Byline Bancorp in Chicago could be laying the groundwork for bank acquisitions.

The $2.6 billion-asset company recently filed a prospectus to raise nearly $80 million through an initial public offering. Certain shareholders plan to sell another $40 million in stock.

Byline, if successful, would become the first Chicago bank to go public in 15 years.

The offering would also send a message to other area institutions that Byline intends to be a buyer — rather than a seller — in a crowded market that could see a fair share of consolidation in the future.

“I suspect they went the IPO route versus a sale so that they could reap the benefits of being a public company [and] get some liquidity to their shares,” said Michael Iannaccone, president of MDI Investments in Chicago. Byline, once it becomes publicly traded, would be able to offer potential sellers a more liquid stock.

Byline representatives did not respond to a request for comment.

Byline is one of several banks that have lined up IPOs in the past year, a period where the KBW Nasdaq Bank index has increased by 46%. Five institutions have completed IPOs this year, including three mutual conversations, according to data from Keefe, Bruyette & Woods.

Others, including Esquire Financial in Jericho, NY., and Guaranty Bancshares in Mount Pleasant, Texas, are planning to go public in coming months.

IPOs provide selling institutions with capital that can be used for organic growth or acquisitions. They can also provide investors, including private-equity firms, directors and executives, an opportunity to sell shares.

At Byline, Mexican investment firm Fambeck Servicios Financieros del Exterior plans to sell its entire 7% stake as part of the IPO. Trinity Universal Insurance will reduce its stake below 1%.

Byline’s biggest shareholder, MBG Investors, and Roberto Herencia, a former Banco Popular North America CEO who helped recapitalize the company in 2013, are not selling shares as part of the offering.

The IPO could also help Byline raise its profile in the Chicago area, where more than 200 banks operate about 2,900 branches and fight for $391 billion in deposits, according to data from the Federal Deposit Insurance Corp.

“I think it probably gives them more visibility than what they may have had as a [privately held] bank holding company,” said Jon Bruss, CEO of Fortress Partners in Heartland, Wis.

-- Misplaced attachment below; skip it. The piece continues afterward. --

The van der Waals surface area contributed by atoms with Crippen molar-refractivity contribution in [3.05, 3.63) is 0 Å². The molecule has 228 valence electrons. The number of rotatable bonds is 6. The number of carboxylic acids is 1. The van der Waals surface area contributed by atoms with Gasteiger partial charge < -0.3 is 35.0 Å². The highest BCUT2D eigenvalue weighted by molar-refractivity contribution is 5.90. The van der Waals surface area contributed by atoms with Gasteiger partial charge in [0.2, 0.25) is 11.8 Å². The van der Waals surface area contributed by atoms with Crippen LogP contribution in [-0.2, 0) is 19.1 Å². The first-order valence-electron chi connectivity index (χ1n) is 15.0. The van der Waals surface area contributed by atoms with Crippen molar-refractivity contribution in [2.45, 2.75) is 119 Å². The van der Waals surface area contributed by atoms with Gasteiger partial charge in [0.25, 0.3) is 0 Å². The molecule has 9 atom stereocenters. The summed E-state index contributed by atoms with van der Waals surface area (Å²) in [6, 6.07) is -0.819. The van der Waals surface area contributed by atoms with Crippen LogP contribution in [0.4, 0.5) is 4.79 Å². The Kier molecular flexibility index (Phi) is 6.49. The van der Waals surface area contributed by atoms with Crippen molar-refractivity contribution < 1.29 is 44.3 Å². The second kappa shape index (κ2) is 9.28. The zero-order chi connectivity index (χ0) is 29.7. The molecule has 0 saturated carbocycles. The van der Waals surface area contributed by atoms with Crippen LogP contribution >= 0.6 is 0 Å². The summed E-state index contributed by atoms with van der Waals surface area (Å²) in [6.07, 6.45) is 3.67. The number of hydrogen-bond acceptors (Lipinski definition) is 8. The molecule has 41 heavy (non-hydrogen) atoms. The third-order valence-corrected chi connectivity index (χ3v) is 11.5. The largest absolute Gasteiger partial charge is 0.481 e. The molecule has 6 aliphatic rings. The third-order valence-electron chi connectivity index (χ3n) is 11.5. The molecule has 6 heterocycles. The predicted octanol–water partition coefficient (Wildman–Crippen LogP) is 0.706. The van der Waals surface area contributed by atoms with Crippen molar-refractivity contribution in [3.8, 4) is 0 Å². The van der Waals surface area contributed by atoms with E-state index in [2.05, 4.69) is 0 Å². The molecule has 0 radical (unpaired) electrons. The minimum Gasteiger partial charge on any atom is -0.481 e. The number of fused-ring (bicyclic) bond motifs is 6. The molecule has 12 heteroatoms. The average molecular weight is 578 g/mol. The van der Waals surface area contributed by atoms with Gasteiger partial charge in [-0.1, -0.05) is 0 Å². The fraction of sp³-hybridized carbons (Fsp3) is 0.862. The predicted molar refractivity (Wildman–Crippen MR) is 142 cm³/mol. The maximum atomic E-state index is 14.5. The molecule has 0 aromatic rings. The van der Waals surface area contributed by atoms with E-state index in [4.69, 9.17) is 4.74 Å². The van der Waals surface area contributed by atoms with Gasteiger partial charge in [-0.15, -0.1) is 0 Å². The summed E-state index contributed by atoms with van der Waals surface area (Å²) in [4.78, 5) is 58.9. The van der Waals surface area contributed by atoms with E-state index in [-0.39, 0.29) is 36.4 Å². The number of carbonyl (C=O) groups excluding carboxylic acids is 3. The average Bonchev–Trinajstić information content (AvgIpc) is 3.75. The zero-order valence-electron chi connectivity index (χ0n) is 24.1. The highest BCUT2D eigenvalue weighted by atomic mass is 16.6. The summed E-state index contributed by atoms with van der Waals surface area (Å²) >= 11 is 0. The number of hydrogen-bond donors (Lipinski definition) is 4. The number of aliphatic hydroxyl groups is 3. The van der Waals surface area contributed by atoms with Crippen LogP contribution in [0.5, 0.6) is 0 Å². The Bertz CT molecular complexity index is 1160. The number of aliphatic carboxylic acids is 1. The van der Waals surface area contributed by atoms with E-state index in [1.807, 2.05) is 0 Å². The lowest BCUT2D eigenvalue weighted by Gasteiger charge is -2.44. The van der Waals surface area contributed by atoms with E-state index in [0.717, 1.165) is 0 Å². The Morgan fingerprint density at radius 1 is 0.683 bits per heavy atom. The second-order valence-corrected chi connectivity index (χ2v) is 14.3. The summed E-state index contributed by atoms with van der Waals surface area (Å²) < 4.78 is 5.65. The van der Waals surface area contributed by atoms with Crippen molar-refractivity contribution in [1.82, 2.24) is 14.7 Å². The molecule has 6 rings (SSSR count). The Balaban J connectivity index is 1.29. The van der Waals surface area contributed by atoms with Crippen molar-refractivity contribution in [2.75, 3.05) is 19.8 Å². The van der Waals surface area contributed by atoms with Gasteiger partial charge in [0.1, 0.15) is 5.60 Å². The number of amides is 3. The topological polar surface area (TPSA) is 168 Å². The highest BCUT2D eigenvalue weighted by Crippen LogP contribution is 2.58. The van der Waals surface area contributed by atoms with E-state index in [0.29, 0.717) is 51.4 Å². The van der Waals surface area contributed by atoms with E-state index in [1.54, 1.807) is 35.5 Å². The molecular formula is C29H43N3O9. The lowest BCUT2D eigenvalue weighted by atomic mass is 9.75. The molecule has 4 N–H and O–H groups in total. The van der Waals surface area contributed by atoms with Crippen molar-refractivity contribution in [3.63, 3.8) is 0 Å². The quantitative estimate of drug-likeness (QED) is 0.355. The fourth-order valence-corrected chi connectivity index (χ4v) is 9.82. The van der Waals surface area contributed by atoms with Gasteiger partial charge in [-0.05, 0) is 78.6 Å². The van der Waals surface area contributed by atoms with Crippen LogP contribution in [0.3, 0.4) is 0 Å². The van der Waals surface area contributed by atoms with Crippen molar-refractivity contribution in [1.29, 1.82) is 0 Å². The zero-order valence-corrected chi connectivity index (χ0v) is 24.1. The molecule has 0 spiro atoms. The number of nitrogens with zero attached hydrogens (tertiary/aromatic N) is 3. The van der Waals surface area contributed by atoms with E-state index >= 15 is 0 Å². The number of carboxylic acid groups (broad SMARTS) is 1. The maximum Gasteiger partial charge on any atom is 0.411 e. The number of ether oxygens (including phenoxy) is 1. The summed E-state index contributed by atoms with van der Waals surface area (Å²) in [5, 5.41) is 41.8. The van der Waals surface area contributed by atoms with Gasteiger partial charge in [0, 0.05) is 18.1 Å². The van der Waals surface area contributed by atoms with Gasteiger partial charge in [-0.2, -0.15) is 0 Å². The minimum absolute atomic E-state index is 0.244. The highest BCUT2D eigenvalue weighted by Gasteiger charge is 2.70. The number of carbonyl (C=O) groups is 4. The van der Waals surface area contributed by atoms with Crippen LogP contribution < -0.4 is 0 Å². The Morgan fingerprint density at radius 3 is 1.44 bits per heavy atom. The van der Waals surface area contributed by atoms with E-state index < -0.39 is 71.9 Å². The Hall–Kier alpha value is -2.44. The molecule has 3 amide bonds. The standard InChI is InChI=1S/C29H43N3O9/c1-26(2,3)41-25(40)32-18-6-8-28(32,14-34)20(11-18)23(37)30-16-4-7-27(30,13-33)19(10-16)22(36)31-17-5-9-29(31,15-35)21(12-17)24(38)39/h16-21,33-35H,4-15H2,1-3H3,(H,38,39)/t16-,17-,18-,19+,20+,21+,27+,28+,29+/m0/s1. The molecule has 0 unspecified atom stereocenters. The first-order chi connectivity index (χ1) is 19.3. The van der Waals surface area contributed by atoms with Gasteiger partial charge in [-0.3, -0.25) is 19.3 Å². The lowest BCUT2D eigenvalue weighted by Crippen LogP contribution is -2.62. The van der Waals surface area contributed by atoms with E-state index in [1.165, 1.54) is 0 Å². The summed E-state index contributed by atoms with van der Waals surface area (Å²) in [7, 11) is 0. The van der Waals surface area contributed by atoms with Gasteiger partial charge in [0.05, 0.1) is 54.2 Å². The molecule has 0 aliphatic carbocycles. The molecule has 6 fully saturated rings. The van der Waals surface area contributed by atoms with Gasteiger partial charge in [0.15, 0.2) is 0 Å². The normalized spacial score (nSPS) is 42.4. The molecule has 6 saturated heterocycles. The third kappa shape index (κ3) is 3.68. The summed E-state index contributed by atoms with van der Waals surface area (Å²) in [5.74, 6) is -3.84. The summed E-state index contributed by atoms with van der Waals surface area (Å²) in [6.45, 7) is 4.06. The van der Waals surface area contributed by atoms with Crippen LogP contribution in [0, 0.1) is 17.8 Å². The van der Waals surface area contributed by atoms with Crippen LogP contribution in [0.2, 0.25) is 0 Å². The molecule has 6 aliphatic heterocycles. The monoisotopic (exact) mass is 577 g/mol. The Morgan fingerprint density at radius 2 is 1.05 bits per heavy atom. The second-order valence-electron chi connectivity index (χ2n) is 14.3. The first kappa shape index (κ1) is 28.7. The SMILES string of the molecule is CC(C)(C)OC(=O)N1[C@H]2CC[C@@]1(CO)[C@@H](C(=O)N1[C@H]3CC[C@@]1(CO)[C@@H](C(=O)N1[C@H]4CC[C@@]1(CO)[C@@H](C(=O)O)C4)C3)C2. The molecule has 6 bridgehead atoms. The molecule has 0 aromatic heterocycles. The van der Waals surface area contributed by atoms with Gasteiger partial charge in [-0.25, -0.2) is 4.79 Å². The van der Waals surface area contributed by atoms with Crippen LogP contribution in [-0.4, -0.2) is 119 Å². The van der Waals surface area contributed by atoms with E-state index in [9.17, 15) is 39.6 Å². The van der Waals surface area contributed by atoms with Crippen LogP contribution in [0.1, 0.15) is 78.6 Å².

Despite having an abundance of banks, only 6% of the banks based in the Chicago area are traded on the Nasdaq or the New York Stock Exchange, based on data from S&P Global Market Intelligence. Less than fifth of the banks based in the area have more than $1 billion in assets.

A number of Chicago’s publicly traded banks have been sold. Taylor Capital Group was acquired in 2013, while the sale of PrivateBancorp is expected to close soon. Wintrust Financial in Rosement, Ill., has bought more than a dozen Chicago-area banks since the financial crisis.

Byline has some experience with acquisitions since its recapitalization. It bought Ridgestone Financial Services in Brookfield, Wis., last year for $105 million in cash and stock. Ridgestone had $433 million in assets.

Byline could have more opportunities to buy similar-sized banks.

There are few acquirers around Chicago that are in the market to buy banks with $160 million to $750 million in assets, meaning Byline could have scant competition for banks in that range, Iannaccone said.

Wintrust is one of the few exceptions. The company, which has focused on suburban banks with assets between $125 million and $487 million, hasn’t completed a bank acquisition since November’s purchase of First Community Financial.

Other potential acquirers could have tended to zero in on bigger targets.

“I’m very intrigued to see how it all turns out” for Byline, Iannacone said.

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Allison Prang

Allison Prang

Allison Prang is a reporter for American Banker, where she writes about community banks.